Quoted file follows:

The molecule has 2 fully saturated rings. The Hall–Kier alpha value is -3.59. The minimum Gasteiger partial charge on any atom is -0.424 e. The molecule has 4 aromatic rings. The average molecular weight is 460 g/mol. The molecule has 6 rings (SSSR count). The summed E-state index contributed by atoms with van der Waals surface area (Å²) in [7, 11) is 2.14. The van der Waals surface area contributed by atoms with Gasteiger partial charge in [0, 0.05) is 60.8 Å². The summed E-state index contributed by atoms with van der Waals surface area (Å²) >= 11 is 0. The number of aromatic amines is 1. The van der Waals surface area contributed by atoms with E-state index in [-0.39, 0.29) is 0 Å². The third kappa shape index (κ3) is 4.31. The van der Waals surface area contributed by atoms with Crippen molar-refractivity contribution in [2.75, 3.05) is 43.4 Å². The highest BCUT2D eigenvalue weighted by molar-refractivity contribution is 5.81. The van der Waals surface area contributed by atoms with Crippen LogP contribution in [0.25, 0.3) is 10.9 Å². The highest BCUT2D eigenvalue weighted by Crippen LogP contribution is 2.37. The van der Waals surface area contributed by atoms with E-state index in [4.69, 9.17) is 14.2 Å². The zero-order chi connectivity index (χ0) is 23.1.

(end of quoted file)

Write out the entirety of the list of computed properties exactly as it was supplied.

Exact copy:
The molecule has 2 fully saturated rings. The Hall–Kier alpha value is -3.59. The minimum Gasteiger partial charge on any atom is -0.424 e. The molecule has 4 aromatic rings. The average molecular weight is 460 g/mol. The molecule has 6 rings (SSSR count). The summed E-state index contributed by atoms with van der Waals surface area (Å²) in [7, 11) is 2.14. The van der Waals surface area contributed by atoms with Gasteiger partial charge in [0, 0.05) is 60.8 Å². The summed E-state index contributed by atoms with van der Waals surface area (Å²) >= 11 is 0. The number of aromatic amines is 1. The van der Waals surface area contributed by atoms with E-state index in [-0.39, 0.29) is 0 Å². The third kappa shape index (κ3) is 4.31. The van der Waals surface area contributed by atoms with Crippen molar-refractivity contribution in [2.75, 3.05) is 43.4 Å². The highest BCUT2D eigenvalue weighted by molar-refractivity contribution is 5.81. The van der Waals surface area contributed by atoms with Crippen LogP contribution in [0.25, 0.3) is 10.9 Å². The highest BCUT2D eigenvalue weighted by Crippen LogP contribution is 2.37. The van der Waals surface area contributed by atoms with E-state index in [4.69, 9.17) is 14.2 Å². The zero-order chi connectivity index (χ0) is 23.1.